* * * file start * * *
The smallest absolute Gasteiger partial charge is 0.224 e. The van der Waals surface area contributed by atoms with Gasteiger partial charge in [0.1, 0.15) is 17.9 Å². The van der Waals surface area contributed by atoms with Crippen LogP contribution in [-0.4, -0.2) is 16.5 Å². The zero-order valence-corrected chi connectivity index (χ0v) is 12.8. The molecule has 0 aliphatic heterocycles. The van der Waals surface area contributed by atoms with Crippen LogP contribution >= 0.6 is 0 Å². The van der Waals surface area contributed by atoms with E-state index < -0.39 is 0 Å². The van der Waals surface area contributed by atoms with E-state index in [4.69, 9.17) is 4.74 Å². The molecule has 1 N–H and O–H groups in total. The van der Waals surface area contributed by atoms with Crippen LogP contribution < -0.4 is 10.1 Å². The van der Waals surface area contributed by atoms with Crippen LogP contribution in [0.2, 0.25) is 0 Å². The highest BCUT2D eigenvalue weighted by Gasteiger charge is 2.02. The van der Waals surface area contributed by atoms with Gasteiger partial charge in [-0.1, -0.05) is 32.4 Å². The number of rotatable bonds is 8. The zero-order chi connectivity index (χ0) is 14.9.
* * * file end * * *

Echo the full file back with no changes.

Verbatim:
The smallest absolute Gasteiger partial charge is 0.224 e. The van der Waals surface area contributed by atoms with Gasteiger partial charge in [0.1, 0.15) is 17.9 Å². The van der Waals surface area contributed by atoms with Crippen LogP contribution in [-0.4, -0.2) is 16.5 Å². The zero-order valence-corrected chi connectivity index (χ0v) is 12.8. The molecule has 0 aliphatic heterocycles. The van der Waals surface area contributed by atoms with Crippen LogP contribution >= 0.6 is 0 Å². The van der Waals surface area contributed by atoms with E-state index < -0.39 is 0 Å². The van der Waals surface area contributed by atoms with E-state index in [4.69, 9.17) is 4.74 Å². The molecule has 1 N–H and O–H groups in total. The van der Waals surface area contributed by atoms with Crippen LogP contribution < -0.4 is 10.1 Å². The van der Waals surface area contributed by atoms with Crippen LogP contribution in [0.2, 0.25) is 0 Å². The highest BCUT2D eigenvalue weighted by Gasteiger charge is 2.02. The van der Waals surface area contributed by atoms with Gasteiger partial charge in [-0.1, -0.05) is 32.4 Å². The number of rotatable bonds is 8. The zero-order chi connectivity index (χ0) is 14.9.